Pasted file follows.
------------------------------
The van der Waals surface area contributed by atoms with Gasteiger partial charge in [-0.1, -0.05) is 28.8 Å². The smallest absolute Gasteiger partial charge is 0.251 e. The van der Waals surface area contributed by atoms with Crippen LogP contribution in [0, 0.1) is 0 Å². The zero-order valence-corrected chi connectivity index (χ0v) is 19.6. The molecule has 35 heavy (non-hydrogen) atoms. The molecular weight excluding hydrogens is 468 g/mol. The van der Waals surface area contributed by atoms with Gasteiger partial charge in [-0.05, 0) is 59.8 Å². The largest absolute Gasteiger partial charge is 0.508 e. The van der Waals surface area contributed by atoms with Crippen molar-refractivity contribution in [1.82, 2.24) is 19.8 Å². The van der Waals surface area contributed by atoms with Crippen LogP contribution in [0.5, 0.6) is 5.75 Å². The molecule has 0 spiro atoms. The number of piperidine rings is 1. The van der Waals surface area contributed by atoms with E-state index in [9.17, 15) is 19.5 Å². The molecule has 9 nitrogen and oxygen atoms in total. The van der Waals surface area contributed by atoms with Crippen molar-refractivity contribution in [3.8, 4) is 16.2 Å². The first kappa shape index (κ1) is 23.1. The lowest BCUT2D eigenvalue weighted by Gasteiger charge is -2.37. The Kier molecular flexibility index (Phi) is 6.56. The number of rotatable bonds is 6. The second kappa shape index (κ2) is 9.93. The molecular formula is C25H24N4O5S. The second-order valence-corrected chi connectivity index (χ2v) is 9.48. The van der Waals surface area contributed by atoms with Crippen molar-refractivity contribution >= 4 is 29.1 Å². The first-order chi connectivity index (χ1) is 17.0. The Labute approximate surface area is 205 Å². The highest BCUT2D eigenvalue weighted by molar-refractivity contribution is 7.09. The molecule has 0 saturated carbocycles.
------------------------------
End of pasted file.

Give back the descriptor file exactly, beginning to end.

The van der Waals surface area contributed by atoms with Gasteiger partial charge in [-0.1, -0.05) is 28.8 Å². The smallest absolute Gasteiger partial charge is 0.251 e. The van der Waals surface area contributed by atoms with Crippen LogP contribution in [0, 0.1) is 0 Å². The zero-order valence-corrected chi connectivity index (χ0v) is 19.6. The molecule has 35 heavy (non-hydrogen) atoms. The molecular weight excluding hydrogens is 468 g/mol. The van der Waals surface area contributed by atoms with Gasteiger partial charge in [-0.05, 0) is 59.8 Å². The largest absolute Gasteiger partial charge is 0.508 e. The van der Waals surface area contributed by atoms with Crippen molar-refractivity contribution in [1.82, 2.24) is 19.8 Å². The van der Waals surface area contributed by atoms with Crippen LogP contribution in [0.5, 0.6) is 5.75 Å². The molecule has 0 spiro atoms. The number of piperidine rings is 1. The van der Waals surface area contributed by atoms with E-state index in [9.17, 15) is 19.5 Å². The molecule has 9 nitrogen and oxygen atoms in total. The van der Waals surface area contributed by atoms with Crippen molar-refractivity contribution in [3.8, 4) is 16.2 Å². The first kappa shape index (κ1) is 23.1. The lowest BCUT2D eigenvalue weighted by Gasteiger charge is -2.37. The Kier molecular flexibility index (Phi) is 6.56. The number of rotatable bonds is 6. The second kappa shape index (κ2) is 9.93. The molecular formula is C25H24N4O5S. The second-order valence-corrected chi connectivity index (χ2v) is 9.48. The van der Waals surface area contributed by atoms with Crippen molar-refractivity contribution >= 4 is 29.1 Å². The first-order chi connectivity index (χ1) is 17.0. The Labute approximate surface area is 205 Å². The highest BCUT2D eigenvalue weighted by molar-refractivity contribution is 7.09. The molecule has 0 saturated carbocycles.